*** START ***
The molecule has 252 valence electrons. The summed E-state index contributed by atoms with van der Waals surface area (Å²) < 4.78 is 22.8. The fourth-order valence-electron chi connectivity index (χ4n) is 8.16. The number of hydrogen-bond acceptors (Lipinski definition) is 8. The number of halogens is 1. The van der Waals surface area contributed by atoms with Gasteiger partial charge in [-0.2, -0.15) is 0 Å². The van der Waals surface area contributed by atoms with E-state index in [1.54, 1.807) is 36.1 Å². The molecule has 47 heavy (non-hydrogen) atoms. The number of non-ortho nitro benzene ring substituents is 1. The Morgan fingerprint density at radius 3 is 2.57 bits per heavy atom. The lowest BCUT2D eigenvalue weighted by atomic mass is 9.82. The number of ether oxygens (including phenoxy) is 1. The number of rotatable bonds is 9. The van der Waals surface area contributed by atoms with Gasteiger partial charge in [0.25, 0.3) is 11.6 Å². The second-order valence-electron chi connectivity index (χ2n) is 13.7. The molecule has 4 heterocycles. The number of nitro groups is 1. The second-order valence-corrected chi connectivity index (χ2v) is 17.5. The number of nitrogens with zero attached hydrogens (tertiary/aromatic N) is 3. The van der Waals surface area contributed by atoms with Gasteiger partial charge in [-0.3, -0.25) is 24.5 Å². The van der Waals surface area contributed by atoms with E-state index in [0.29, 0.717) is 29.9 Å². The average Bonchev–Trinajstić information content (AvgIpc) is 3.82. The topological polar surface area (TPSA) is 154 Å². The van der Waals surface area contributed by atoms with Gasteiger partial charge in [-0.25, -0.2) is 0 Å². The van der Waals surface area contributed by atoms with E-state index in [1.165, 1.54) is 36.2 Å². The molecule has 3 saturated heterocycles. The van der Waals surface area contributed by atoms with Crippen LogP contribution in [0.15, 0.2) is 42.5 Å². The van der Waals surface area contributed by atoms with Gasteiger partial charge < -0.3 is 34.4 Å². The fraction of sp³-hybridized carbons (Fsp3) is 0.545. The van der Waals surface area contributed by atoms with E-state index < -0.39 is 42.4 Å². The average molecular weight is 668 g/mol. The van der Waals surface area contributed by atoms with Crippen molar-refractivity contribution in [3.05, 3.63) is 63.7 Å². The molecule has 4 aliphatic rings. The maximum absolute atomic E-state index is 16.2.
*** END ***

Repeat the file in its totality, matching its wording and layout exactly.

The molecule has 252 valence electrons. The summed E-state index contributed by atoms with van der Waals surface area (Å²) < 4.78 is 22.8. The fourth-order valence-electron chi connectivity index (χ4n) is 8.16. The number of hydrogen-bond acceptors (Lipinski definition) is 8. The number of halogens is 1. The van der Waals surface area contributed by atoms with Gasteiger partial charge in [-0.2, -0.15) is 0 Å². The van der Waals surface area contributed by atoms with E-state index in [1.54, 1.807) is 36.1 Å². The molecule has 47 heavy (non-hydrogen) atoms. The number of non-ortho nitro benzene ring substituents is 1. The Morgan fingerprint density at radius 3 is 2.57 bits per heavy atom. The lowest BCUT2D eigenvalue weighted by atomic mass is 9.82. The number of ether oxygens (including phenoxy) is 1. The number of rotatable bonds is 9. The van der Waals surface area contributed by atoms with Gasteiger partial charge in [0.25, 0.3) is 11.6 Å². The second-order valence-electron chi connectivity index (χ2n) is 13.7. The molecule has 4 heterocycles. The number of nitro groups is 1. The second-order valence-corrected chi connectivity index (χ2v) is 17.5. The number of nitrogens with zero attached hydrogens (tertiary/aromatic N) is 3. The van der Waals surface area contributed by atoms with Gasteiger partial charge in [-0.3, -0.25) is 24.5 Å². The van der Waals surface area contributed by atoms with E-state index in [0.29, 0.717) is 29.9 Å². The average Bonchev–Trinajstić information content (AvgIpc) is 3.82. The topological polar surface area (TPSA) is 154 Å². The van der Waals surface area contributed by atoms with Gasteiger partial charge in [-0.25, -0.2) is 0 Å². The van der Waals surface area contributed by atoms with E-state index in [1.165, 1.54) is 36.2 Å². The molecule has 3 saturated heterocycles. The van der Waals surface area contributed by atoms with Crippen LogP contribution in [0.15, 0.2) is 42.5 Å². The van der Waals surface area contributed by atoms with Gasteiger partial charge < -0.3 is 34.4 Å². The fraction of sp³-hybridized carbons (Fsp3) is 0.545. The van der Waals surface area contributed by atoms with E-state index < -0.39 is 42.4 Å². The average molecular weight is 668 g/mol. The van der Waals surface area contributed by atoms with Crippen molar-refractivity contribution in [3.05, 3.63) is 63.7 Å². The molecule has 4 aliphatic rings. The maximum absolute atomic E-state index is 16.2.